Long-Term Survivor Project

Review

Long-Term Survivor Project

By Petra Bibeau June 30, 2015

A photograph of a long-term survivor of HIV/AIDS would not have been in existence just two decades ago. In 2015, thirty could easily be the average age of art viewers in San Francisco, risking that an exhibition on HIV/AIDS survivorship might be understood primarily through a lens of historicism. Long-Term Survivor Project at SF Camerawork attempts to bridge current-day survivorship (after the advent of highly active antiretroviral medication during the mid-1990s) with sociohistorical survivorship during the height of the epidemic.

Addressing such a large topic as AIDS survivorship in a single exhibition consisting of the work of three artists is a challenge in and of itself. What allows Long-Term Survivor Project to exceed the expectations of a historical exhibition is the incorporation of work by Frank Yamrus and Grahame Perry that speaks to the personal and the public faces of people living with HIV/AIDS in a literal manner. Hunter Reynolds’ photo weavings, also relatively new work, address the theme of survivorship from a social and political context.

Hunter Reynolds. Sex and Consequences; 2011; photo-weaving, C-prints, and thread; 48 x 60 in. Courtesy of PPOW Gallery, NYC.

The exhibition begins with a group of framed chromogenic prints by San Francisco–based artist Grahame Perry that depict various antiretroviral pill combinations in arrangements that mimic Op Art when viewed at a distance. Perry's photographs suggest a lifeline that is intermingled in a sort of mysticism based on the selection of pharmaceutical cocktails to maintain quality of life. Arranged in decorative form, the pills of various color and scope visually reference the psychic toll that takes place after years of obsessive, ritualized use and dependence.

Most literal is Perry's Memory of Medicine (2012), an archival pigment print detailing stacked antiretroviral bottles examining the precarious relationship of survival and reliance on medicines that were not available or improperly researched or funded during the earlier years of the crisis. Dichotomy is a regular theme in Perry’s work, allowing hope to reside with mourning.

The majority of Perry’s work in Long-Term Survivor Project is not from his strongest material that deals with survivorship. However, the exhibition does include a single pigment-print panel from Perry’s powerful Every AIDS Obituary (2015) series, in which Perry worked with the GLBT Historical Society to reproduce an index of obituaries as seen in the Bay Area Reporter beginning in 1982.

Though certainly past exhibitions surrounding the HIV/AIDS epidemic and leading into the culture wars of the early ’90s created the visual conversation for a generation of artists, today we have the ability to experience a visual culture in its aftermath. Frank Yamrus' most recent body of work, A Sense of a Beginning (2014), features stark chromogenic prints of long-term survivors, isolating individual emotion through intimate portraiture. Arguably solemn due to the direct angle of each photograph, A Sense of a Beginning signifies the hope of life after diagnosis that was missing over two decades ago. Like much of Yamrus' portraiture, the psychological aspect is the condition for existence. Beyond an intensity that direct portraiture often attains, A Sense of a Beginning elicits an empowerment of presence that embodies the theme of the exhibition.  A Sense of a Beginning deals with the psychological aspect of survivorship from the past and present, personal and public, while leaving inconclusive space for a viewer to consider.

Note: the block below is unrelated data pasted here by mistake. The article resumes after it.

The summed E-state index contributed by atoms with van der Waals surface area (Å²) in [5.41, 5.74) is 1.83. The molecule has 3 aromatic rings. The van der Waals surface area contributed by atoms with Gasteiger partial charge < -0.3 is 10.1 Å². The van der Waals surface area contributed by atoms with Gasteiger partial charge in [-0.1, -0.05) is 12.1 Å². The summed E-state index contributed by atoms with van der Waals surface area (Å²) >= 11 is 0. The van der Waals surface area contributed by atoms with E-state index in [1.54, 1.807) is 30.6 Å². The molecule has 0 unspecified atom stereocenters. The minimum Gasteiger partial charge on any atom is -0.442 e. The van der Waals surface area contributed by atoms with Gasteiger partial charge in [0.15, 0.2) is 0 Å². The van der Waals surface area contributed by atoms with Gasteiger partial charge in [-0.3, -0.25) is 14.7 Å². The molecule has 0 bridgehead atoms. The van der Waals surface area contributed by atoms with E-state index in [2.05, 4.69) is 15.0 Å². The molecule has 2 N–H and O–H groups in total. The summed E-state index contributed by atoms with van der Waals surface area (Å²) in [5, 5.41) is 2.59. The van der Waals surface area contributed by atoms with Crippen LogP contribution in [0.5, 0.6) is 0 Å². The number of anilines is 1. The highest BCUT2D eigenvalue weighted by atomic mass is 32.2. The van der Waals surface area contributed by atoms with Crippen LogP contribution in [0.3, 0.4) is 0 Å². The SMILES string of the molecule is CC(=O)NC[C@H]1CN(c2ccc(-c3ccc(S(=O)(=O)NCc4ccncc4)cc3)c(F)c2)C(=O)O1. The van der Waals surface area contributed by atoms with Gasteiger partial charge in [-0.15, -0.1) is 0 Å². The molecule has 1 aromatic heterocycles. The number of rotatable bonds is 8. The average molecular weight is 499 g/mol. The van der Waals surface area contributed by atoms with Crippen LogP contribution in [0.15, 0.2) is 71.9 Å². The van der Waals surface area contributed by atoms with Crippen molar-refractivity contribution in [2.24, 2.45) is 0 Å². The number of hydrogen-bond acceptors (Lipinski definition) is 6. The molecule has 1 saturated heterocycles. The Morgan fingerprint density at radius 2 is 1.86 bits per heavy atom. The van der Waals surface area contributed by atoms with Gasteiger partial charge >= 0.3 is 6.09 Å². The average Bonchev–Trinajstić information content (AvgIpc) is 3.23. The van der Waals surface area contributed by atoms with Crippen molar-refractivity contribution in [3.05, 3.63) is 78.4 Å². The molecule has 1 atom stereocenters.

Grahame Perry. Obsession, 2010; archival pigment print; edition of 25; 20 x 30 in. Courtesy of the Artist and SF Camerawork.

The selection of six photo weavings by New York–based artist Hunter Reynolds in Long-Term Survivor Project act both as document and impressively intricate objects inlaid with Reynolds’ well-known performance work. Reynolds’ photo weavings, created in 2011, are constructed of newspaper articles collected between the late 1980s and early 1990s, grouped by formal connections and compiled into a photo grid by thread. Many of the photo weavings present a visual cue to Reynolds’ earlier performance work, including the Blood Spot (1992) series, the Mummification (1999–2011) performance series, and Reynolds’ drag performance alter ego Patina du Prey.

The inclusion of Reynolds’ photo weavings in Long-Term Survivor Project adds context to Yamrus’ and Perry’s work addressing the here and now, but shadows the simultaneous undertaking of past and present existing in Reynolds’ work by proxy. This is where Long-Term Survivor Project seems to attempt an ambitious curatorial goal rather than address how the complexities of each body of work communicate the idea of survivorship when placed together.

Since survivorship is so much larger a topic than can be examined in a single show, SF Camerawork undoubtedly selected Yamrus, Reynolds, and Perry for the depth of their work in order to attain a collective impact greater than each artist presents on their own. Beyond the at times challenging juxtaposition of the three bodies of work, Long-Term Survivor Project does succeed in making a case for a larger conversation to be had around the topic. 

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Long-Term Survivor Project is on view at SF Camerawork, in

San Francisco

, through July 18, 2015.

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